A new USA Today/Suffolk University poll, combined with Donald Trump's increasingly out-of-the-mainstream proposals, have increased Republican concerns about their presidential frontrunner and fueled speculation about Trump ditching the party and running as an independent. Fanning that speculation is one Donald J. Trump:
Trump also raised the possibility of running a third-party campaign to The Wall Street Journal in late November, complaining that he's not being "treated fairly" by the GOP establishment. A third-party run by Trump would probably result in a Democratic victory next November, but Doug Mataconis offers some reassurance to Republicans and advice for journalists:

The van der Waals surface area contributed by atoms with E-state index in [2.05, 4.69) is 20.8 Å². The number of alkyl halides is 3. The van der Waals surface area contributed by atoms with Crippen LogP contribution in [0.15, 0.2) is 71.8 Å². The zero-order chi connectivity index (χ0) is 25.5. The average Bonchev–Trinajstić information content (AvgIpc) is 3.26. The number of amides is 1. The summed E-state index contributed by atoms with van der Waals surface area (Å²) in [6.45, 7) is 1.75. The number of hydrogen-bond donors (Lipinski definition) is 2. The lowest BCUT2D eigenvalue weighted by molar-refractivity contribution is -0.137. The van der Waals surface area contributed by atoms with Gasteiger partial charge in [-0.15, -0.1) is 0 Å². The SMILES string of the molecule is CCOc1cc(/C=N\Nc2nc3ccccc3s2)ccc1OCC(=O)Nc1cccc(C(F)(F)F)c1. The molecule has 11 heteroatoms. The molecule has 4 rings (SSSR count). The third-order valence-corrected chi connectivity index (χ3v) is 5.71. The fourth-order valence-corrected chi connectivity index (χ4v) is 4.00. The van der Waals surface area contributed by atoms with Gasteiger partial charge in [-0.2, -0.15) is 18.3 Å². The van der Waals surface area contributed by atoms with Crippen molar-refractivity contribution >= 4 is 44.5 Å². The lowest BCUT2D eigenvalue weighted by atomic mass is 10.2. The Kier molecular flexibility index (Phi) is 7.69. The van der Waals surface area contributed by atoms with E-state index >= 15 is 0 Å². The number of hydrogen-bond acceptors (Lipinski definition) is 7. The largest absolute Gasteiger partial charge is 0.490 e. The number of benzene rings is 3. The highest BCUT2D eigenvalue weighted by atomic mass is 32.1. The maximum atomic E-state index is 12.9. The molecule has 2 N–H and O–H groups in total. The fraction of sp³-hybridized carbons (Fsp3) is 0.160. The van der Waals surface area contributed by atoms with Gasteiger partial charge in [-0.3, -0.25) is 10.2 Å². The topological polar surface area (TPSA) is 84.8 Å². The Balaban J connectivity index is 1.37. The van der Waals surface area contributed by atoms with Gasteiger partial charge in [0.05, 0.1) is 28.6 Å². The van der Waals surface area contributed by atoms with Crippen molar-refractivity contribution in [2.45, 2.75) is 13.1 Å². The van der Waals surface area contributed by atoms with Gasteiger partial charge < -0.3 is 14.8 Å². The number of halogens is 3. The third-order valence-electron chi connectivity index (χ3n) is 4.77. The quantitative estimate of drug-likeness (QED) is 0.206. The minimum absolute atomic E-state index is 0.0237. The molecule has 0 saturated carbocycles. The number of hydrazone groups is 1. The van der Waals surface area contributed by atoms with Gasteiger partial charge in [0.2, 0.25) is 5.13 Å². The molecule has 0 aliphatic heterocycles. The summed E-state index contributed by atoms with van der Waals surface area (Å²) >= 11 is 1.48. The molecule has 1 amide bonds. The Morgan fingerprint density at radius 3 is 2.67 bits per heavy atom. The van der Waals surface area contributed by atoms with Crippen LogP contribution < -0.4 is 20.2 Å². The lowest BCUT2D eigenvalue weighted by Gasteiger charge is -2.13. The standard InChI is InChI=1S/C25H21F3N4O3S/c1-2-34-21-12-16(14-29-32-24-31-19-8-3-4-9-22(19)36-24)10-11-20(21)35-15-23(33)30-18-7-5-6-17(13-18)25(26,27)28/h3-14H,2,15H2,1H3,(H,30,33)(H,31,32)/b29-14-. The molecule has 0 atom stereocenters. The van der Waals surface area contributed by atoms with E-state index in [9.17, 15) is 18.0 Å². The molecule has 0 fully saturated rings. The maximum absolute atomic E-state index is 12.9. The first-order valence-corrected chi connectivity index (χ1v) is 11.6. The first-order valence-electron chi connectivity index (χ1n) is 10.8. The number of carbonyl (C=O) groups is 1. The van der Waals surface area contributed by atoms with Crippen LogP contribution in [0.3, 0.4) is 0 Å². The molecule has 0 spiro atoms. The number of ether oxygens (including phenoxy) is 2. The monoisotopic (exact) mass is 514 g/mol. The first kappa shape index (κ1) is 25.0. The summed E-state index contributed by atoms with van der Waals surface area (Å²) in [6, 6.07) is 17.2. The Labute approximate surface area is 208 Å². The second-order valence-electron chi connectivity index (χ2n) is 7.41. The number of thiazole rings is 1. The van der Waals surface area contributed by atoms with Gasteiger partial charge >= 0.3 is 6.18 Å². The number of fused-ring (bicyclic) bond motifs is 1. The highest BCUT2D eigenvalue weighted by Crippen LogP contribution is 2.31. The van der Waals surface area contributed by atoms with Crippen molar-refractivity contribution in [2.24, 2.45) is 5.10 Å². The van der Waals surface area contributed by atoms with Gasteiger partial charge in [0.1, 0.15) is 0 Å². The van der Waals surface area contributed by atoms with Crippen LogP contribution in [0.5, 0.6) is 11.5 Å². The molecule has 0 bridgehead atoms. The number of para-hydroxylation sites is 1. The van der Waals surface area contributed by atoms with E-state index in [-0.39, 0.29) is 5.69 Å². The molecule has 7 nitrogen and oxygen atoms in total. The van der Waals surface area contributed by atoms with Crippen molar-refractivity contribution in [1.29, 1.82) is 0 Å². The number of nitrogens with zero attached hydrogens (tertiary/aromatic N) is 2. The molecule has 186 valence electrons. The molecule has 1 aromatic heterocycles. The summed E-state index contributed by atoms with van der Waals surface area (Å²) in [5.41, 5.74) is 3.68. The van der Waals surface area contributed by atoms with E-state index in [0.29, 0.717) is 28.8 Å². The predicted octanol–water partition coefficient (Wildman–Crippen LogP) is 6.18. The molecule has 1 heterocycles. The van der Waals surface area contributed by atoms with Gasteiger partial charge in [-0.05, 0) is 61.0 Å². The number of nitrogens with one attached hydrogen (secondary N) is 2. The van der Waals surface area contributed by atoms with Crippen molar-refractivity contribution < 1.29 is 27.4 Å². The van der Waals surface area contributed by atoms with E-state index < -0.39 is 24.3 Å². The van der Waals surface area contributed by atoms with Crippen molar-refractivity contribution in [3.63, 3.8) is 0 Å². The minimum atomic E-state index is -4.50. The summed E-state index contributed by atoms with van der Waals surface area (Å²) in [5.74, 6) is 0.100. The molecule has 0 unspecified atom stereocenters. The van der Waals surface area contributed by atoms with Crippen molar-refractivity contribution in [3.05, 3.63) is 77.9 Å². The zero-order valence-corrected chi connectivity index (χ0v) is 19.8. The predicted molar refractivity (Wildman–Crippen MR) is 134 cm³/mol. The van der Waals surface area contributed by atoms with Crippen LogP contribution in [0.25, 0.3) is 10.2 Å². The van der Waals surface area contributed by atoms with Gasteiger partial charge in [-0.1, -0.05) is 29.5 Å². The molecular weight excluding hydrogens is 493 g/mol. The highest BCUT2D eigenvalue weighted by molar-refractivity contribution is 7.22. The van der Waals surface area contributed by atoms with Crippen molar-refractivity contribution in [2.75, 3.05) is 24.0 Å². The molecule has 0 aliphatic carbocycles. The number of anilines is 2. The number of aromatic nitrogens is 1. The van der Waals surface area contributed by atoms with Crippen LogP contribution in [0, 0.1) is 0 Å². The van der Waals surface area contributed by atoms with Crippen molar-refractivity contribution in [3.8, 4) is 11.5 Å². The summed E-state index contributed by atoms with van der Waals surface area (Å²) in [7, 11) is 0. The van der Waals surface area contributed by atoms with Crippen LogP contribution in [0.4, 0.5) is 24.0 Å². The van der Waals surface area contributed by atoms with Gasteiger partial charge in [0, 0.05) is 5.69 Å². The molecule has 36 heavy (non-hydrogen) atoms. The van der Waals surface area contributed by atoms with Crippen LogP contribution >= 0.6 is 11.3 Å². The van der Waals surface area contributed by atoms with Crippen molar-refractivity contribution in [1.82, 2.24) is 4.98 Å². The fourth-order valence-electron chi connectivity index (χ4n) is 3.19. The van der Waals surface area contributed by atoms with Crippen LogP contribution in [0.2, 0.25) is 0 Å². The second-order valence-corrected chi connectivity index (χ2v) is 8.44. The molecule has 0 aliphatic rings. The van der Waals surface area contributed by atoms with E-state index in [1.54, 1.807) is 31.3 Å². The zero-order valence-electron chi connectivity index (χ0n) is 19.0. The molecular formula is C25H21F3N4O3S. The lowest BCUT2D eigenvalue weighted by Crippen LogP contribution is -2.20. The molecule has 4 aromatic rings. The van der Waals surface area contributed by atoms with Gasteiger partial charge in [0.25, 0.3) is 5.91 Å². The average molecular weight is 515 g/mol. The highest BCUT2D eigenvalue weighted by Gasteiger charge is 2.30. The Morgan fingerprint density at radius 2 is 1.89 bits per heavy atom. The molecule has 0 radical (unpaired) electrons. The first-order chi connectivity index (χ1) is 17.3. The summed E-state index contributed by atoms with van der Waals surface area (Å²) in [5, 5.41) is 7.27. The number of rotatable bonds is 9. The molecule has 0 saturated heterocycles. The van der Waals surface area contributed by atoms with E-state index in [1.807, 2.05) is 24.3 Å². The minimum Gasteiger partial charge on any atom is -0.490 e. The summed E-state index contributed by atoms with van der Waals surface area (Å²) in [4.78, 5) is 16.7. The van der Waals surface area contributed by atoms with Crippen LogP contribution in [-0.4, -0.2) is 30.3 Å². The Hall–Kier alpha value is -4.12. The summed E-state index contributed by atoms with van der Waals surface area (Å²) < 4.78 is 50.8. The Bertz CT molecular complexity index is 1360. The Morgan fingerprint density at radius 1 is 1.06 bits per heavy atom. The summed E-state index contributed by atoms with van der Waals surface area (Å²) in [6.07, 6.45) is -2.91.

It's not as clear-cut as Mataconis suggests. Most states do have "sore loser" laws that prevent candidates who run for one party's nomination to switch to another party when they lose — 47 states, law professor Michael Kang tells CNN. But most of those laws apply to congressional races, and presidential candidates are often exempt. Still, Ohio has already ruled Trump irrevocably a Republican candidate for the presidency, and Trump would likely be prevented from running as a third-party candidate under Michigan's "sore loser" law. Trump could theoretically win without Ohio and Michigan, but if he tries, it's hard to imagine him acting as anything other than a spoiler. Or, legally, a "sore loser."
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